In Identity Management, the letters AAA stands for Authentication, Authorisation and Accounting.
- Authentication proves the person’s identity, software application, or technology asset accessing a resource.
- Authorisation defines the permission the resource holds to access a particular resource.
- Accounting keeps track of the who, what, when, where etc. the audit trail.
As an essential member of the AAA family, Authentication verifies the identity of a system, device, or individual. A typical example of Authentication is username and password while logging into a workstation. Assuming the password is kept a secret, by successfully authenticating using a username and password, a user is letting the workstation know who they are, and that is them accessing the system.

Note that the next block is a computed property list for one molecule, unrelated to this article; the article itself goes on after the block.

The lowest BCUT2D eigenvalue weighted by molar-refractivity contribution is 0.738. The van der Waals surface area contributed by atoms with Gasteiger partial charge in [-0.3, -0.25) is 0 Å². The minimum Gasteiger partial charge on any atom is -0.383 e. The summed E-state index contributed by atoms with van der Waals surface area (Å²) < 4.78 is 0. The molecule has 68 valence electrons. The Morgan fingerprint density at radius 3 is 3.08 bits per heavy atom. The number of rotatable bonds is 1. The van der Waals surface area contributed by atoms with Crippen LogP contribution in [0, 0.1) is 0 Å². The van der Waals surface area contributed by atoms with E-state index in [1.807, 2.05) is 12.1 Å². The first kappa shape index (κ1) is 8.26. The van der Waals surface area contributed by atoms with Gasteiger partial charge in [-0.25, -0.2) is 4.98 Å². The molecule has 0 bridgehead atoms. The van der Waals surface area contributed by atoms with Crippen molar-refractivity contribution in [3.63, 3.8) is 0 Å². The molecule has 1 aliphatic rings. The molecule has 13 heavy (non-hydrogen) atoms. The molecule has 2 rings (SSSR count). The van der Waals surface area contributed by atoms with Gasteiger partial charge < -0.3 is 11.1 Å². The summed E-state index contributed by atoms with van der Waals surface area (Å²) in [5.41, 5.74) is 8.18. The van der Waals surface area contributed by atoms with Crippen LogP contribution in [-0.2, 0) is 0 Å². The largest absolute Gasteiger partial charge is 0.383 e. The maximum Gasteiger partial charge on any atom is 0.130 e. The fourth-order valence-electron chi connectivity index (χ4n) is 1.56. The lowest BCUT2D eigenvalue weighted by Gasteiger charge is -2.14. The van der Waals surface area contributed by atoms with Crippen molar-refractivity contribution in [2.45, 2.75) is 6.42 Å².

Some of the standard authentication types –
One-factor Authentication – The most common and least secure authentication type that uses a single credential is shown below.
Two-factor Authentication – Using two different credentials, a 2FA is more secure than 1FA is shown below.
Three-factor Authentication – An emerging secure way of Authentication using three different credentials is shown below.
As seen from the figures above, authentication factors can be categorised as follows:
Something you know (Password, Passphrase, Pin)
Something you have (Token, One-time pin)
Something you are (Fingerprint, retinal scan)
Somewhere you are (Geographic location, VLAN, office building)
Something you do (Behaviour, keystrokes, mouse movement)